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The Incredible Tide [Kindle Edition]

Alexander Key

Kindle Price: £5.75 includes VAT* & free wireless delivery via Amazon Whispernet
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Book Description

A castaway on a rocky island is captured by a gang of evil men

He was born Conan of Orme, but Orme is no more. When nuclear war causes the oceans to swallow up the Western world, Conan escapes by chance, washing up on a craggy, desolate isle. After years of privilege, island life is a hard adjustment, but he grows strong—learning to fish, to make fire, and to befriend the birds. On moonless nights, he screams into the darkness, tortured by a loneliness he cannot overcome. One day, a ship appears on the horizon, and Conan believes himself saved. But for this young survivor, trouble is just beginning.
The ship belongs to the New Order, cruel rulers who are rebuilding Earth through brute force. They send their new slave to the cutthroat city of Industria, intending to break his spirit. But Conan finds power on the island, and with it, he will remake the world.  

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Product details

  • Format: Kindle Edition
  • File Size: 559 KB
  • Print Length: 159 pages
  • Publisher: Open Road Media Teen & Tween (29 July 2014)
  • Sold by: Amazon Media EU S.à r.l.
  • Language: English
  • Text-to-Speech: Enabled
  • X-Ray:
  • Word Wise: Not Enabled
  • Enhanced Typesetting: Enabled
  • Amazon Bestsellers Rank: #562,686 Paid in Kindle Store (See Top 100 Paid in Kindle Store)
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Most Helpful Customer Reviews on (beta) 4.6 out of 5 stars  7 reviews
27 of 27 people found the following review helpful
3.0 out of 5 stars Hey Conan (and Key) fans! I've actually read this! 8 Aug. 2001
By Aehrynne - Published on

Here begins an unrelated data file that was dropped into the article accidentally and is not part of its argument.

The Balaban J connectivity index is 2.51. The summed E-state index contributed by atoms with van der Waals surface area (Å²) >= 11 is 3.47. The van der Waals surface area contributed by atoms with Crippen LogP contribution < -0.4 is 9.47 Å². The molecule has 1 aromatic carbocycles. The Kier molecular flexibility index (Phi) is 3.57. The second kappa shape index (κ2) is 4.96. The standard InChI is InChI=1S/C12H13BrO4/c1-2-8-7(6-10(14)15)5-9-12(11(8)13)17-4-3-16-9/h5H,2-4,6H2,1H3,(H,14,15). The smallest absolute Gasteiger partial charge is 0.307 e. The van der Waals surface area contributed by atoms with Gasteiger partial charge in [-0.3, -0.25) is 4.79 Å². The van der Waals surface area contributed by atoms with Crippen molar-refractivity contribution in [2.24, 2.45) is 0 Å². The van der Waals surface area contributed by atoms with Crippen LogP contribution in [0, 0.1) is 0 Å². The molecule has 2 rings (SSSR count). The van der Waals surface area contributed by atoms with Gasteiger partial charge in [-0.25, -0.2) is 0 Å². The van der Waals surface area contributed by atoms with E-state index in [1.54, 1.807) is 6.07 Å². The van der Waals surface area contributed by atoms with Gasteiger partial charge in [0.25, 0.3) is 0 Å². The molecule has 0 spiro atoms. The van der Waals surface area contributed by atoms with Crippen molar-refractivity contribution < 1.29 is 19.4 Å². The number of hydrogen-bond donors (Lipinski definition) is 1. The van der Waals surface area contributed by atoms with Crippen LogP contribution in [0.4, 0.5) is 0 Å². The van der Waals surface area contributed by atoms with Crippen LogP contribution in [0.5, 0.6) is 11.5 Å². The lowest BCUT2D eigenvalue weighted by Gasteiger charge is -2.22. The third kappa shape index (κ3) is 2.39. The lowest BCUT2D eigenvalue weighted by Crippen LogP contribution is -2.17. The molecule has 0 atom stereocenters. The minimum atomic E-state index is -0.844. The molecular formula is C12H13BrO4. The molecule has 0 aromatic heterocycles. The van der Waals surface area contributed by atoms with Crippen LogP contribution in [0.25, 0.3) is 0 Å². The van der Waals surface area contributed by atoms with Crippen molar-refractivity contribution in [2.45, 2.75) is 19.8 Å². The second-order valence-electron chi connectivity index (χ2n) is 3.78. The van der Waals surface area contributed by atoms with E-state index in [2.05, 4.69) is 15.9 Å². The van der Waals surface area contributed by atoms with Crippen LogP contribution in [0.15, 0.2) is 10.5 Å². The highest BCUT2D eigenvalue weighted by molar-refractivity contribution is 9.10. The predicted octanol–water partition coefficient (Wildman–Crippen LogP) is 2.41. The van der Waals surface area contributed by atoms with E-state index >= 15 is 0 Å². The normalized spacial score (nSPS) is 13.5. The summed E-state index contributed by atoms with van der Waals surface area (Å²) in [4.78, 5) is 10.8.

I *finally* got the chance to read this rare book! Here's a brief synopsis: Sometime in the future, mankind has managed to practically destroy the world via magnetic weapons, which have caused most of the land on earth to sink into the sea. Five years after "the Change," the survivors are trying to rebuild. One such survivor is Conan, a 17 year old youth who managed to live on a barren rock island all alone. One day, he is "rescued" and taken to Industria, a communist-type state desparately searching for a Dr. Briac Roa, a scientist with knowledge that will give them power to make their city-state run, and to also defeat any other remaining country.
Half a world away, in the remnants of Western society called High Harbor, Conan's friend (and Roa's granddaughter) Lanna, must help the settlement leaders defend the Harbor from Industria, as well as from taitorous, wild youths. Conan must find Dr. Roa and escape Industira in time to help defend High Harbor!
This is such a Cold War era novel (written in 1970, I think)! As a Political science major, I found the detailed account of Industria's political/social/economic structure pretty interesting... very much a communist society. Those from High Harbor are called Westerners, and acknowledge the presence of God, which the Industrian Dr. Manski can't understand.